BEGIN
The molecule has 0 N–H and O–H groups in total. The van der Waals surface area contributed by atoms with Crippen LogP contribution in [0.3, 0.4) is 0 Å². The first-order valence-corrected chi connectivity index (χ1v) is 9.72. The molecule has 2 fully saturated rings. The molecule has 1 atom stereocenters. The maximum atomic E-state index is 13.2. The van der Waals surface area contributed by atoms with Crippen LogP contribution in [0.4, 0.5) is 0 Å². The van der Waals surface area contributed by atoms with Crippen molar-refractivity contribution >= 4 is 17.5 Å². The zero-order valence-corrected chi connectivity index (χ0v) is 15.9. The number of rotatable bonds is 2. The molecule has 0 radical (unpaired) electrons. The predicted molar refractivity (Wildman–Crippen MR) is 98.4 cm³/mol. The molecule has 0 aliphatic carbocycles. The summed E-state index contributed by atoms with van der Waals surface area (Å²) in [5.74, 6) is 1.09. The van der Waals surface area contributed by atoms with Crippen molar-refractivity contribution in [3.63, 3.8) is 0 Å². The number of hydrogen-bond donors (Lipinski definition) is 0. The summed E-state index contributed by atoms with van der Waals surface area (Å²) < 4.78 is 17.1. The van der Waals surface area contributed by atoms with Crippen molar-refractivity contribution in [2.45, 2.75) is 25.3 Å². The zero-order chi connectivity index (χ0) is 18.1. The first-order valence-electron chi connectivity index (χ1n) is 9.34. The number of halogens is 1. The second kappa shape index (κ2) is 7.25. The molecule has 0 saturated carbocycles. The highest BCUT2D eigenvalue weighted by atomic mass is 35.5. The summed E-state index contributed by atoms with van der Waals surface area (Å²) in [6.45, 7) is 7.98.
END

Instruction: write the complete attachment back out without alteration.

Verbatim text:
The molecule has 0 N–H and O–H groups in total. The van der Waals surface area contributed by atoms with Crippen LogP contribution in [0.3, 0.4) is 0 Å². The first-order valence-corrected chi connectivity index (χ1v) is 9.72. The molecule has 2 fully saturated rings. The molecule has 1 atom stereocenters. The maximum atomic E-state index is 13.2. The van der Waals surface area contributed by atoms with Crippen LogP contribution in [0.4, 0.5) is 0 Å². The van der Waals surface area contributed by atoms with Crippen molar-refractivity contribution >= 4 is 17.5 Å². The zero-order valence-corrected chi connectivity index (χ0v) is 15.9. The number of rotatable bonds is 2. The molecule has 0 radical (unpaired) electrons. The predicted molar refractivity (Wildman–Crippen MR) is 98.4 cm³/mol. The molecule has 0 aliphatic carbocycles. The summed E-state index contributed by atoms with van der Waals surface area (Å²) in [5.74, 6) is 1.09. The van der Waals surface area contributed by atoms with Crippen molar-refractivity contribution in [3.63, 3.8) is 0 Å². The number of hydrogen-bond donors (Lipinski definition) is 0. The summed E-state index contributed by atoms with van der Waals surface area (Å²) < 4.78 is 17.1. The van der Waals surface area contributed by atoms with Crippen molar-refractivity contribution in [2.45, 2.75) is 25.3 Å². The zero-order chi connectivity index (χ0) is 18.1. The first-order valence-electron chi connectivity index (χ1n) is 9.34. The number of halogens is 1. The second kappa shape index (κ2) is 7.25. The molecule has 0 saturated carbocycles. The highest BCUT2D eigenvalue weighted by atomic mass is 35.5. The summed E-state index contributed by atoms with van der Waals surface area (Å²) in [6.45, 7) is 7.98.